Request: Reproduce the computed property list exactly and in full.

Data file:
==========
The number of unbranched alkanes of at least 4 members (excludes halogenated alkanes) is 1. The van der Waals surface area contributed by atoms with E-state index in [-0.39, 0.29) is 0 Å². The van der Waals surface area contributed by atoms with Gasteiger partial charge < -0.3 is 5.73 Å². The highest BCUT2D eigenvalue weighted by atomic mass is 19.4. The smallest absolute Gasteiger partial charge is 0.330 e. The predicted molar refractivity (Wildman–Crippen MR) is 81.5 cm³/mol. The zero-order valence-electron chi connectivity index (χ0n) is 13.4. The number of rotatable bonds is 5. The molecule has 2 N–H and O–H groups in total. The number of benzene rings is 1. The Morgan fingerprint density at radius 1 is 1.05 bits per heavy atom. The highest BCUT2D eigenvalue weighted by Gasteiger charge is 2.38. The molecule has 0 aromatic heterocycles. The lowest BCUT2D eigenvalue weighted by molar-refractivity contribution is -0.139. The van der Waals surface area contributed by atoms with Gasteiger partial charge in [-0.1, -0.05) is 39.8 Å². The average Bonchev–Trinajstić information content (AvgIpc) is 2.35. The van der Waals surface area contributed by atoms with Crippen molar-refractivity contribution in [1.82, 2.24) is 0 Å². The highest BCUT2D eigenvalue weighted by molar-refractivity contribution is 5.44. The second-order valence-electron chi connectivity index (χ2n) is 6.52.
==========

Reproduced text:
The number of unbranched alkanes of at least 4 members (excludes halogenated alkanes) is 1. The van der Waals surface area contributed by atoms with E-state index in [-0.39, 0.29) is 0 Å². The van der Waals surface area contributed by atoms with Gasteiger partial charge < -0.3 is 5.73 Å². The highest BCUT2D eigenvalue weighted by atomic mass is 19.4. The smallest absolute Gasteiger partial charge is 0.330 e. The predicted molar refractivity (Wildman–Crippen MR) is 81.5 cm³/mol. The zero-order valence-electron chi connectivity index (χ0n) is 13.4. The number of rotatable bonds is 5. The molecule has 2 N–H and O–H groups in total. The number of benzene rings is 1. The Morgan fingerprint density at radius 1 is 1.05 bits per heavy atom. The highest BCUT2D eigenvalue weighted by Gasteiger charge is 2.38. The molecule has 0 aromatic heterocycles. The lowest BCUT2D eigenvalue weighted by molar-refractivity contribution is -0.139. The van der Waals surface area contributed by atoms with Gasteiger partial charge in [-0.1, -0.05) is 39.8 Å². The average Bonchev–Trinajstić information content (AvgIpc) is 2.35. The van der Waals surface area contributed by atoms with Crippen molar-refractivity contribution in [1.82, 2.24) is 0 Å². The highest BCUT2D eigenvalue weighted by molar-refractivity contribution is 5.44. The second-order valence-electron chi connectivity index (χ2n) is 6.52.